Turturro: Yes, the film is discreetly set firmly in the past, because the characters are stuck there, and the salacious premise is used much more as an obstacle than it is exploited. There are only so many times you can watch people have sex in a film before getting tired. When you are shooting in 12 days you have to deal with the visual limitation that is presented to the audience. When we go outside it really is a breath of fresh air. Any film that explores delicacy is harder to market than one that is overt, but at the same time that is the film’s strength, and why it doesn’t run out of steam
Di Jiacomo: Yes. I do think the “retro” feeling makes it harder. There are also wisps of fable woven in.
Even though it takes place on a sex line, the film is not about sex at all. It is simply a means for these two desperate broken sparrows to find each other. A last resort for them. It was more interesting to navigate around the overt sexuality that may be expected by the premise, in order to reveal the depth of the characters’ desperation. There is an unexpected purity that comes through. I think avoiding the trap of a “masturbation-a-thon” adds to the tension.
It was important to have these characters stuck in the past, stuck in time, and not know how to move forward, because I think it is a feeling we all experience at times. I thought if these characters reach out to each other with a willingness to be vulnerable, then they could help each other move forward. It is their reward. They had to figure out amongst each other how to break free. Going by audience responses, these choices were successful. In the end, we wanted to create a small but emotionally affecting chamber piece. Something that felt immediate, yet timeless and beyond everything else, truthful. With all its imperfections, I believe we succeeded. Ironically, it may have cost us theatrical distribution here.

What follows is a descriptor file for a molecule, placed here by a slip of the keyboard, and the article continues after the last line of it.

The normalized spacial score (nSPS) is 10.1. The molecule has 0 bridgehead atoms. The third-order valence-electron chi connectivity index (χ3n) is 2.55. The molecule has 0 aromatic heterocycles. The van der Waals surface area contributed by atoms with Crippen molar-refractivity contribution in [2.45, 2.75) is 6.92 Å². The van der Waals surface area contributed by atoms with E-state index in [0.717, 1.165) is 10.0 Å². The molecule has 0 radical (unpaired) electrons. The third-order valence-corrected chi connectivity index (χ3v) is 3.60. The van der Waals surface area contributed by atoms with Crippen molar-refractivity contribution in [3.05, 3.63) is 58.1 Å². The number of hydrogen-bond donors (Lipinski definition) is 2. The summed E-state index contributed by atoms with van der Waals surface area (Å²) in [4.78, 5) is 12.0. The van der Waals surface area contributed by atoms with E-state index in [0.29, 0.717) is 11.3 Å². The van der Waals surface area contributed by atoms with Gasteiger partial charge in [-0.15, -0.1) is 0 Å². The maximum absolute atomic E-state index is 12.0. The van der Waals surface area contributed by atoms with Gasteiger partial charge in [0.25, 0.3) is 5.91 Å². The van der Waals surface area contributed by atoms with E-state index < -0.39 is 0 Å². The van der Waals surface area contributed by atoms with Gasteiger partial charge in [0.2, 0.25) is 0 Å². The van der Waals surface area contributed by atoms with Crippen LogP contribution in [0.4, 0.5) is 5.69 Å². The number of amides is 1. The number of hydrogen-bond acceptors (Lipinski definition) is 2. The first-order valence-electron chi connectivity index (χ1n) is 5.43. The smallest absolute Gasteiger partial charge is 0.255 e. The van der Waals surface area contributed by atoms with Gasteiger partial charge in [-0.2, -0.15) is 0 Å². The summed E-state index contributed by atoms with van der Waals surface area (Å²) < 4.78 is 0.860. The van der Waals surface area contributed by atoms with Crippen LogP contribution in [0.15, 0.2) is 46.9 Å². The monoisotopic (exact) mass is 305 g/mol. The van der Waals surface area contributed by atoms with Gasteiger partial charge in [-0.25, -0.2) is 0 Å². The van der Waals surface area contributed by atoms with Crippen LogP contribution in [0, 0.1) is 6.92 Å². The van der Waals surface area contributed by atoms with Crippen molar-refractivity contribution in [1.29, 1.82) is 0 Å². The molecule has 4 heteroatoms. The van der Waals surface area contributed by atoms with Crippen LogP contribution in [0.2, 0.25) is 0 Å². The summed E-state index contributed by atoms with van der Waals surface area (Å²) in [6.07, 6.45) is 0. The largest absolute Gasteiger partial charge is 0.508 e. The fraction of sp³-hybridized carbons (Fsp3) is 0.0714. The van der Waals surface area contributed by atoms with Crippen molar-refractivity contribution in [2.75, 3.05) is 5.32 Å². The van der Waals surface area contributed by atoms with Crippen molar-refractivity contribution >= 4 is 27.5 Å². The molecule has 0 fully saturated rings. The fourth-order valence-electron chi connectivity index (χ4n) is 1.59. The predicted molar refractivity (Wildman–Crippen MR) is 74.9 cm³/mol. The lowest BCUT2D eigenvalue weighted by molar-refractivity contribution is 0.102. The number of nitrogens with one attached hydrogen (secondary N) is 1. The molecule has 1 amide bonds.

Filmmaker: So lastly, can you discuss the upside of Starz picking it up? At least it’s finally made it to the States – though I guess they changed the title.
Di Jiacomo: As far as it playing on Starz, I am very appreciative that they are showing and supporting the film. What Starz offers, potentially, is a larger audience than the film may have gotten in a modest art-house run. It will initially play throughout the country on “on demand” and a digital download basis, then play on their main channels in the fall. I think it will be a strong venue for this particular film, which is emotionally deep but smaller in scope. As far as exposure, it may be the best solution for most indie films. I think it would be smart if closer relationships were forged between channels like Starz and the actual filmmakers. Then it becomes more than simply programming, but a larger, very exciting stage.
And yes, they changed the title. I knew nothing about it. Not sure exactly who came up with the new one. My impression is that it was the sales company. I don’t like it at all and do not believe it accurately reflects what the film is. I called it Somewhere Tonight because I thought, somewhere in the world, at some moment tonight, any night, a similar story – an unexpected romance – will begin. If they had changed it to something as simple as Patti and Leroy, the names of the main characters, I’d be all right with it, but this new title 1-900-Tonight is a bit misleading. Somebody thought it would be good for marketing or whatever, but the danger is that it gives people the wrong expectations of what the film is. As story tellers we want to bring the right audience into the mix and expand in an imaginative way from there. There is no better advocate for a film than the filmmaker. But the truth of the matter is, once the film leaves the filmmaker’s hands, and after all the festivals, it becomes vulnerable. It is just the way of the business.